The Difference Between On-site Captioning and Remote Captioning
By Deanna Baker, RMR, Flagstaff, Ariz.
There are many differences not only logistically but also with the equipment used in both of these settings.
While doing remote captioning, most often from your home, you will need different equipment than you would for on-site work. The basic equipment consists mainly of a computer with captioning software, telephone lines, modems, back-up phone lines, back-up equipment, Internet access, headsets, steno writer with backups, surge protectors, power supply, and so forth. (There are many different articles now available on remote captioning that list the type of equipment you will need. One is "Captioning on the Home Front" by Kathy Robson in the November-December 1998 JCR.)
When you're working on-site, there are many scenarios; no two on-site captioning jobs are exactly alike. Work out the contract issues - i.e. compensation and expenses (travel, lodging, meals)- in advance. Also, if at all possible, talk with your client's audio/visual contact, but remember that the A/V person considers you to be the "captioning expert" and will be asking you questions and expecting answers.
For on-site work, the captioner is now connecting directly to the encoder and not using a modem. So your notebook computer needs a port assignment for the encoder, in addition to your steno machine, and knowing how to set that up with your captioning software and operating system is a must. Determine who is bringing the encoder, what kind it is, and who is providing the cable from the encoder to the captioner's computer. (It is most often a dedicated cable provided when purchased from the encoder company, but verify this.) Also, the A/V people will need video cables to and from the encoder, but they will be looking to you for directions if they have not worked with an encoder before. Other pieces of equipment you will need on-site are headphones and adapters with large and small plugs (as you never know what audio source will be used; that needs to be clarified with the A/V contact).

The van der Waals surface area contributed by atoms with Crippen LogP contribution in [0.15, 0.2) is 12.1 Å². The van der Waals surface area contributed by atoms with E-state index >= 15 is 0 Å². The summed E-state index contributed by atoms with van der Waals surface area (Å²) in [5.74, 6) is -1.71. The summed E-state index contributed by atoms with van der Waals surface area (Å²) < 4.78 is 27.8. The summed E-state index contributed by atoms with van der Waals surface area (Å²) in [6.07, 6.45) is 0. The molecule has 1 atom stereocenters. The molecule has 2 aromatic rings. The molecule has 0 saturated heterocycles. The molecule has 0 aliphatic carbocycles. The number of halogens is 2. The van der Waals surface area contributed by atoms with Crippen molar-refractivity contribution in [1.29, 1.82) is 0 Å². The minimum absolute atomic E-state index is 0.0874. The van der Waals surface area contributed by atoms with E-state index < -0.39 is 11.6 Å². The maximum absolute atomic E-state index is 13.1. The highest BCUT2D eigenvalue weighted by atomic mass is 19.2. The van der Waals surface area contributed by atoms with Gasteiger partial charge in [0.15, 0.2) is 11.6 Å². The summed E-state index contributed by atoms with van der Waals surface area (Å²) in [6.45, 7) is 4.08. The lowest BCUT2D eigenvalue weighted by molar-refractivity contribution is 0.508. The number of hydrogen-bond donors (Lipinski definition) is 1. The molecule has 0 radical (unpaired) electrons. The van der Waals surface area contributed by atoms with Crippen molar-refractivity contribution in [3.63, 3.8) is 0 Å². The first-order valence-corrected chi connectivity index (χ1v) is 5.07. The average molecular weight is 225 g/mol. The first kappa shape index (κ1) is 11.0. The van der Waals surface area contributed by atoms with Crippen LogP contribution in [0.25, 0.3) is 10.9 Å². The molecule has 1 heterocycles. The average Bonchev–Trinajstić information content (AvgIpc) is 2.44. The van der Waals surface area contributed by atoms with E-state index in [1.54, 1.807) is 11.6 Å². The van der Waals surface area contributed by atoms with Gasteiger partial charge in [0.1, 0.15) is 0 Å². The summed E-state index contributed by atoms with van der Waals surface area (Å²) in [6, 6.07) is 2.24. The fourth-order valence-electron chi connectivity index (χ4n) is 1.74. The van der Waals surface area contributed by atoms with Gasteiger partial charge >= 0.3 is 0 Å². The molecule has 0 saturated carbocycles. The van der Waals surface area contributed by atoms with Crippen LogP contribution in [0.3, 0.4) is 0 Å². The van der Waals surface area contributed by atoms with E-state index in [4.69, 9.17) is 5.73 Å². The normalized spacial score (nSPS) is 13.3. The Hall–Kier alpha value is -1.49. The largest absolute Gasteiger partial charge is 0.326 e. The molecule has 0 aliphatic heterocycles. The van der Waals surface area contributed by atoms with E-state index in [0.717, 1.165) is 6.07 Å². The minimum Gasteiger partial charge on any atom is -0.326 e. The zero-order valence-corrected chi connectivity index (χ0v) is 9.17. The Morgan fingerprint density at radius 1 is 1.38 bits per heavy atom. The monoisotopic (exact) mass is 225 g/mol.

Knowing what is expected of the captioner is vital information to have ahead of time. Make sure to ask these questions:
- Where are you going to be physically at the venue?
- Will you have a table, chair, electricity available nearby, lighting (if necessary)?
- Is there a scheduled test time?
- Who is your contact?
- Where are you to meet?
- How long are you expected to be there each day?
- Do you need back-up pieces of equipment?
- Are you able to troubleshoot technical issues or have someone available who can?
- Are you working with another captioner?
- Will you be provided prep material? If so, when and by whom?
- Will Internet access be available and/or necessary on-site?
- Is there a dress code?
- Will you have a monitor to watch your captions?
- Are transcripts expected? If so, when and in what format?
- What are your expected work hours, and are arrangements made if sessions run over/under?
Captioning on-site can be fun as well as a challenge. But as with any new assignment, being fully prepared will make the job more enjoyable.
About the Author
Contributing Editor Deanna Baker, RMR, is willing to answer your questions about captioning. E-mail her at firstname.lastname@example.org.